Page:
Stuck in the starting gate?
It’s the only game in town, but will it be a success? MP Alan Whitehead assesses the green deal’s chances.
The green deal is on its way. The legislation to enable it – to establish the principle that you can raise a debt against the future electricity bill of your home and use it to insulate and improve its energy efficiency - is complete, and now we’ve just had a consultation on how to do it.
It’s usually the other way round, but we will find out soon more of the detail on assessors, plans, who provides the money, how it is repaid and what improvements are eligible.
What is odd about the plans is that after all the discussions and details we are no wiser about whether it will be a sweeping success or a miserable failure.
This is important because green deal requires a large number of people – the assessors the contractors, the private funding bodies, public bodies, to put a great deal of faith and investment into the process.
My take on it is that it will probably be somewhere in between – there will be some individual adopters, but not many: and the obvious water carriers for much of the work, social landlords and local authorities, will find it difficult to engage with the process and will not do so.
It is as things stand, for example quite alarming that social landlords have been excluded from taking part in the ‘affordable warmth’ element of the energy company obligation end of the green deal – the programme that underpins hard to treat homes and warmth for those in fuel poverty but who need support over and above the ‘golden rule’ cut off of the deal itself.
The ‘golden rule’ – the notion that loans will only be advanced as long as energy savings on the improvements leave bills lower than previously even after repayments have been added – remains the central problem.
How much work is done, and whether it looks to the householder to be worthwhile for the debt stuck on the bill will be the central test of making green deal work: and the government still has not resolved the issue of how the interest rate on loans expected by private financiers will affect the operation of the rule itself.
Likely rates of 6-8 per cent place big burdens on repayments and push down the amount of work that can be carried out: it does not look very probable that many householders will commit themselves to a long term charge on bills for some marginal insulation work that previously, they could have obtained almost for free. ECO looks more viable, and it may be that work on ‘hard to treat’ homes, with the large energy gain that this produces, will be the heart of the scheme: but even there the allocation of most of ECO funds for the ‘can pay’ homes and not to assist people at risk of fuel poverty seems to miss a key point about poorly insulated homes and fuel poverty: they are often one and the same, and dealing with one produces a double bonus.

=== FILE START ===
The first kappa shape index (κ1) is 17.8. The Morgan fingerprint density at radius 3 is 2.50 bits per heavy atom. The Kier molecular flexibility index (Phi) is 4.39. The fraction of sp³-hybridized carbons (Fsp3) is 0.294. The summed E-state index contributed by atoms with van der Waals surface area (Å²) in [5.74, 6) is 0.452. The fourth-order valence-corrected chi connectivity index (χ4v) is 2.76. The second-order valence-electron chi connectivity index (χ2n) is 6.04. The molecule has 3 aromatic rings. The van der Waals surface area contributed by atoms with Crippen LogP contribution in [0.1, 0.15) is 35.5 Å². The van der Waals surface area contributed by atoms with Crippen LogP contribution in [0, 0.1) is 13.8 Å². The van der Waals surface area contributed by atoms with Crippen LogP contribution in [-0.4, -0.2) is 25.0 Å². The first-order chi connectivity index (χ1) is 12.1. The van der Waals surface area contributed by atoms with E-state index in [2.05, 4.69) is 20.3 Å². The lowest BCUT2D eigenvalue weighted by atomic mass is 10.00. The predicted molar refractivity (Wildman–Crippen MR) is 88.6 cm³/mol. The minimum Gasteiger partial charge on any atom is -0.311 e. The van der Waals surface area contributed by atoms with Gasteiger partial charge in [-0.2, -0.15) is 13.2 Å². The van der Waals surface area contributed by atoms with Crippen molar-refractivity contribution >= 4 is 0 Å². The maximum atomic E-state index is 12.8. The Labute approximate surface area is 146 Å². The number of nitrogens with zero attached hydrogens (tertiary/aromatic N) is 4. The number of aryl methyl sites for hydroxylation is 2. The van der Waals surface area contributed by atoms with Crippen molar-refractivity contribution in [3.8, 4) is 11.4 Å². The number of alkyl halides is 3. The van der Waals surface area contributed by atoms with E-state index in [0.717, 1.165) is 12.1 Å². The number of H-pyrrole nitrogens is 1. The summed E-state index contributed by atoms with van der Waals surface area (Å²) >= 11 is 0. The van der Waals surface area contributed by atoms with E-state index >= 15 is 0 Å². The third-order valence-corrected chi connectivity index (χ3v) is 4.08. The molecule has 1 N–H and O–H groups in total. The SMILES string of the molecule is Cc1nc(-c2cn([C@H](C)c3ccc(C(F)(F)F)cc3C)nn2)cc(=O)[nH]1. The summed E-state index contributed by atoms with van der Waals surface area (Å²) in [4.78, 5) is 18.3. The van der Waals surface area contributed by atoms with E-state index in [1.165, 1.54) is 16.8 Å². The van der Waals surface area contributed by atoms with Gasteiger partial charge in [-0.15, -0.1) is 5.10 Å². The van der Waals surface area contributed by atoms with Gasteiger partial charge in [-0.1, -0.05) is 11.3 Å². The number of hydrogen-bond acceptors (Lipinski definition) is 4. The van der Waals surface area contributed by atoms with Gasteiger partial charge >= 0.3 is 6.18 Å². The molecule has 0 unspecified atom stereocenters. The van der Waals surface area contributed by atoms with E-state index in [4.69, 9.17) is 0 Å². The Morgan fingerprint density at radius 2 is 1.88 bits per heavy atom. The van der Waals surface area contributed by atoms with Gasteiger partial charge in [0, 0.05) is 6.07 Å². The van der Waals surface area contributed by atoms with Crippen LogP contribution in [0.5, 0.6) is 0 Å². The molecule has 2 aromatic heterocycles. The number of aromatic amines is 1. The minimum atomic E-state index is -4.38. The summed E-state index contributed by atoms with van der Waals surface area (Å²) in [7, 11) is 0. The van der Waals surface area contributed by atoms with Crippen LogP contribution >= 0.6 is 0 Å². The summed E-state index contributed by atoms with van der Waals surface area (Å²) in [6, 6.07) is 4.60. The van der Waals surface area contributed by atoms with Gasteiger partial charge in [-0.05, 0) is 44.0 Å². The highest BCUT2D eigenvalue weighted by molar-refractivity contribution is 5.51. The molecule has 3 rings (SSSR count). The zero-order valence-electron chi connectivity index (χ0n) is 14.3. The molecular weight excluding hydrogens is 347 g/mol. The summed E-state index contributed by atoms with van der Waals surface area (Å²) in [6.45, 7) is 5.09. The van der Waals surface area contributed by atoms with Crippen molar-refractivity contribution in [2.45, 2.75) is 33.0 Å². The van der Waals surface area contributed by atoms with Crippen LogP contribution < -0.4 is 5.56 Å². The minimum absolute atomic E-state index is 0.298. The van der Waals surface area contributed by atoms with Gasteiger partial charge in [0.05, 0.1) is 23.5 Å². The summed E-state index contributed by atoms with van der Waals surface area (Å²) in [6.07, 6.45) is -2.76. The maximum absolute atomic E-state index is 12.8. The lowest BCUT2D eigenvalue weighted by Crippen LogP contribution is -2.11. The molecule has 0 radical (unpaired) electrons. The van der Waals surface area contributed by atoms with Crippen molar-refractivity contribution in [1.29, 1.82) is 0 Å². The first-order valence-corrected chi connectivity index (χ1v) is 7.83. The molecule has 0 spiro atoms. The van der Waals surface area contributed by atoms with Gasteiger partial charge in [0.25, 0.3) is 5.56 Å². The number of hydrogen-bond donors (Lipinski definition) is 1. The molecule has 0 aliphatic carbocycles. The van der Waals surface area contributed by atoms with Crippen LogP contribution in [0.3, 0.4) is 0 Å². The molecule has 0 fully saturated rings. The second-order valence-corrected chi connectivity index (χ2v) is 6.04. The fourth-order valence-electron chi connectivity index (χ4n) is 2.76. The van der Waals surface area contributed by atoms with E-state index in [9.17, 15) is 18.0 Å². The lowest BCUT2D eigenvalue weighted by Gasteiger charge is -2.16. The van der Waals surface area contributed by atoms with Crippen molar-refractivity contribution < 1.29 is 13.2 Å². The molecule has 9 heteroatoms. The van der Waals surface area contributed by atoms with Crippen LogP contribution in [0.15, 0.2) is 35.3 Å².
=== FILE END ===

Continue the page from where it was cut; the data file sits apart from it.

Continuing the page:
This is all a worry right now, because we desperately need programmes to tackle the appalling energy inefficiency of so many of our homes, both for reasons of combating climate change and fuel poverty: and we are venturing into green deal with all the previous programmes of assistance – warm front, CERT and CESP abolished or fading away: it’s the only show in town now, and it has to work. There is still time after the consultations to get more of the fundamentals right: but I’m not holding my breath right now in the hope that this will happen.
Alan Whitehead is Labour MP for Southampton Test and chair of parliamentary groups on renewable energy and sustainable waste
We’re taking a close look at the green deal in our Focus section this week, you can read a range of articles on the subject here, and add your voice to the discussion in the forum or on Twitter using the #greendeal hashtag.